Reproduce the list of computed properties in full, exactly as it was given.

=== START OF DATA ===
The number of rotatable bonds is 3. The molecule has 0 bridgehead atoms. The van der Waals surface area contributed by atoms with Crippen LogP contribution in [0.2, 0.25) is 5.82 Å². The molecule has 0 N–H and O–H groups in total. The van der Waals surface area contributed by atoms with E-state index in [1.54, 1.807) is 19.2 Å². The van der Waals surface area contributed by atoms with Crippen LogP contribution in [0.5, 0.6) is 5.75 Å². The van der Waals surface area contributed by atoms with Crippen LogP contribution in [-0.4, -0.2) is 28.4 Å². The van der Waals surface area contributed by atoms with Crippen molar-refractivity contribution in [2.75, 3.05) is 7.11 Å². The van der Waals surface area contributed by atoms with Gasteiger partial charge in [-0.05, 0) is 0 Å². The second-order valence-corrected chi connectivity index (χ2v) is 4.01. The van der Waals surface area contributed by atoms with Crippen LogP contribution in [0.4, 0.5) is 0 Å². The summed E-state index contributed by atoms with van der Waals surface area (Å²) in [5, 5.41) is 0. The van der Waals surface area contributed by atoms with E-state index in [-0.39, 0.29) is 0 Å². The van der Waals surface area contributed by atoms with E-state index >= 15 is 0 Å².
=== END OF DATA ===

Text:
The number of rotatable bonds is 3. The molecule has 0 bridgehead atoms. The van der Waals surface area contributed by atoms with Crippen LogP contribution in [0.2, 0.25) is 5.82 Å². The molecule has 0 N–H and O–H groups in total. The van der Waals surface area contributed by atoms with E-state index in [1.54, 1.807) is 19.2 Å². The van der Waals surface area contributed by atoms with Crippen LogP contribution in [0.5, 0.6) is 5.75 Å². The van der Waals surface area contributed by atoms with Crippen LogP contribution in [-0.4, -0.2) is 28.4 Å². The van der Waals surface area contributed by atoms with Crippen molar-refractivity contribution in [2.75, 3.05) is 7.11 Å². The van der Waals surface area contributed by atoms with Gasteiger partial charge in [-0.05, 0) is 0 Å². The second-order valence-corrected chi connectivity index (χ2v) is 4.01. The van der Waals surface area contributed by atoms with Crippen LogP contribution in [0.4, 0.5) is 0 Å². The summed E-state index contributed by atoms with van der Waals surface area (Å²) in [5, 5.41) is 0. The van der Waals surface area contributed by atoms with E-state index in [-0.39, 0.29) is 0 Å². The van der Waals surface area contributed by atoms with E-state index >= 15 is 0 Å².